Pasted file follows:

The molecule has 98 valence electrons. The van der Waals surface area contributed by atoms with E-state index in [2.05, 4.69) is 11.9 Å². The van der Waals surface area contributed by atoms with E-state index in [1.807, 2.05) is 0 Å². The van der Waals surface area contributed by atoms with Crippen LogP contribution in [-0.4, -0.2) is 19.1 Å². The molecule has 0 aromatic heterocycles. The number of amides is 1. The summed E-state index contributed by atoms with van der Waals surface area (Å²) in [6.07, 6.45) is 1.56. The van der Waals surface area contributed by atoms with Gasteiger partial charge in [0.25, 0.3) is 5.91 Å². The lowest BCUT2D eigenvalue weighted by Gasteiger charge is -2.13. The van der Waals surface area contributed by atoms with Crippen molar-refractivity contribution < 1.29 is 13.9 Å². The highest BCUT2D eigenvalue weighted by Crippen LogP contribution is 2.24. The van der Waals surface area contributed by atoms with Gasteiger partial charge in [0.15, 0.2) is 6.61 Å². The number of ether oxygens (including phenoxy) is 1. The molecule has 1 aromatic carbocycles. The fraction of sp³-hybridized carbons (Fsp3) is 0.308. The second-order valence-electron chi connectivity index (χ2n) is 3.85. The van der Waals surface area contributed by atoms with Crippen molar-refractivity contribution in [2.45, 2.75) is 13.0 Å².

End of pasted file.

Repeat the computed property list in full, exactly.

The molecule has 98 valence electrons. The van der Waals surface area contributed by atoms with E-state index in [2.05, 4.69) is 11.9 Å². The van der Waals surface area contributed by atoms with E-state index in [1.807, 2.05) is 0 Å². The van der Waals surface area contributed by atoms with Crippen LogP contribution in [-0.4, -0.2) is 19.1 Å². The molecule has 0 aromatic heterocycles. The number of amides is 1. The summed E-state index contributed by atoms with van der Waals surface area (Å²) in [6.07, 6.45) is 1.56. The van der Waals surface area contributed by atoms with Gasteiger partial charge in [0.25, 0.3) is 5.91 Å². The lowest BCUT2D eigenvalue weighted by Gasteiger charge is -2.13. The van der Waals surface area contributed by atoms with Crippen molar-refractivity contribution < 1.29 is 13.9 Å². The highest BCUT2D eigenvalue weighted by Crippen LogP contribution is 2.24. The van der Waals surface area contributed by atoms with Gasteiger partial charge in [0.15, 0.2) is 6.61 Å². The number of ether oxygens (including phenoxy) is 1. The molecule has 1 aromatic carbocycles. The fraction of sp³-hybridized carbons (Fsp3) is 0.308. The second-order valence-electron chi connectivity index (χ2n) is 3.85. The van der Waals surface area contributed by atoms with Crippen molar-refractivity contribution in [2.45, 2.75) is 13.0 Å².